To give up on these states by refusing emergency aid is an injustice to a number of already disenfranchised communities that live in the South. Warnock’s victory was just the tip of the iceberg in terms of what Southern voters are capable of when given the proper resources. If voting were equally accessible for the whole state—and if there were active legislative efforts to undo the systemic racism in redlining and Gerrymandering—the map would more accurately reflect the diverse political views of the whole state—namely, people of color. According to the Visual Capitalist’s state-by-state breakdown of the U.S Census Bureau:

 “In the Northeast—particularly the states Maine, Vermont, and New Hampshire—the Non-Hispanic White population accounts for 90% or more of the total. In contrast, Black populations are highest in the District of Columbia (45%) and several Southern states.”

When analyzing the racial makeup of the U.S., the lack of diversity in Northern states shows that they really aren’t that much more progressive than Southern states. Outside of their own insidious history of racism, the North lacks diversity in many areas. Massachusetts in particular is nearly 71% white. Boston is one of the only major U.S. cities to never have a Black mayor. To look even more locally, Emerson College has come under fire for its lack of racial diversity on numerous occasions. 

The aim of spotlighting the North’s lack of diversity is to say that racism exists everywhere, not just below the Mason-Dixon line. 

This is not to say that the racial demographics make the South better than the North. Southern diversity often goes unacknowledged and uncelebrated—there is still a dark history there, dating back to when this country was founded to the rally in Charlottesville, VA in 2017, reminding us that there is a vast population of people who still hold harmful, racist beliefs—and the systems that enable them. We should not brush this criticism under the rug, but bear in mind that criticism of the South should not absolve the North of responsibility from their own prejudice.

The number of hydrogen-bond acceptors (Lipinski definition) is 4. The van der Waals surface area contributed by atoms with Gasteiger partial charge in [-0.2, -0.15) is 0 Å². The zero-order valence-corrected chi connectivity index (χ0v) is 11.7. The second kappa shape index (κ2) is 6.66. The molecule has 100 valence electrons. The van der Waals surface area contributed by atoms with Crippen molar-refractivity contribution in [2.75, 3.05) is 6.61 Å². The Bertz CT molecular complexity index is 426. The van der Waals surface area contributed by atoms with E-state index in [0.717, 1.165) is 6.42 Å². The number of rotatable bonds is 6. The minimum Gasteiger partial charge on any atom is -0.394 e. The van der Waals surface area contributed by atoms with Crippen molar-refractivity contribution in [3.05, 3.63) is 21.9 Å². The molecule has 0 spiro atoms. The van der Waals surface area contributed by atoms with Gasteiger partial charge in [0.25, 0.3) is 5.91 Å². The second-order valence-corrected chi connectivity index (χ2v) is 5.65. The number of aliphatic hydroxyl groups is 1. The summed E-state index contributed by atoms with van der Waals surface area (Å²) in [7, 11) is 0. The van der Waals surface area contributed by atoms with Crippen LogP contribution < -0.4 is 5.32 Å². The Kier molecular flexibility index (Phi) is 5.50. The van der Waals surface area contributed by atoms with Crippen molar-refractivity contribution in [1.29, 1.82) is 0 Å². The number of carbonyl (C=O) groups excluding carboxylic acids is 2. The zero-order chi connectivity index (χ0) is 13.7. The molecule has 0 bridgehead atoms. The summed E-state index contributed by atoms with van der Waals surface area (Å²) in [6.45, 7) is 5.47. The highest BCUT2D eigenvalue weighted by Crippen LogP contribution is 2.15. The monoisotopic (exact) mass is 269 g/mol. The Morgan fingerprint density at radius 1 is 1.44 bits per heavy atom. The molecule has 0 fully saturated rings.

Another layer to Northern apathy comes from its classist critique of the South. Any implication that all Southerners are uneducated or ignorant is based on a warped perception of a majority blue-collar, lower income population. Of the top ten states with the highest percentage of blue-collar workers, six were Southern states. 

There is a dissonance in critical thinking when we decide to neglect these communities because their political beliefs are “beyond saving.” To ignore the Southern population is to ignore why they vote red. For some, it’s driven by a lack of adequate information and a culture of fear and anger preyed upon by people in power. Perhaps if these voters knew which party had the best interests of all Southerners in mind, they’d vote differently. 

Embedded in Southern culture are the rich contributions of marginalized communities. It’s the birthplace of the Blues and the mecca of country music—both genres that often draw on the experience of people of color and blue collar workers. It comes in the form of queer perseverance despite long-withstanding anti-LGBTQ sentiment in the church. 

Churches in the South have been making efforts to not only separate themselves from homophobic and transphobic hate, but to celebrate LGBTQ+ individuals in their own communities. When we dismiss the South as bigoted, homophobic, and racist, we are revoking much-needed empathy for already-disenfranchised communities—turning our backs on the same people we claim to care about. 

Texas-born country music artist Kacey Musgraves said it best: “Say what you think, love who you love, cause you just get so many trips around the sun.” This is, at its core, what represents real Southern values. To me, Southern culture looks like running around barefoot on a hazy summer day at my aunt’s house, with the Blue Ridge mountains cascading along the horizon. It looks like a community coming together on a Sunday morning, a congregation where the fabric that weaves them together is love, not bigotry. 

Home, to me, is sweet tea and barbecue pulled pork. It smells like honeysuckle and sounds like my mom saying “Bless your heart!” It’s “Wagon Wheel” by Darius Rucker, the solidarity found between mothers, wives, and daughters in Bible studies and craft fairs, and a calling to love everyone, regardless of what color their state turns on the map, as if they’re your neighbor.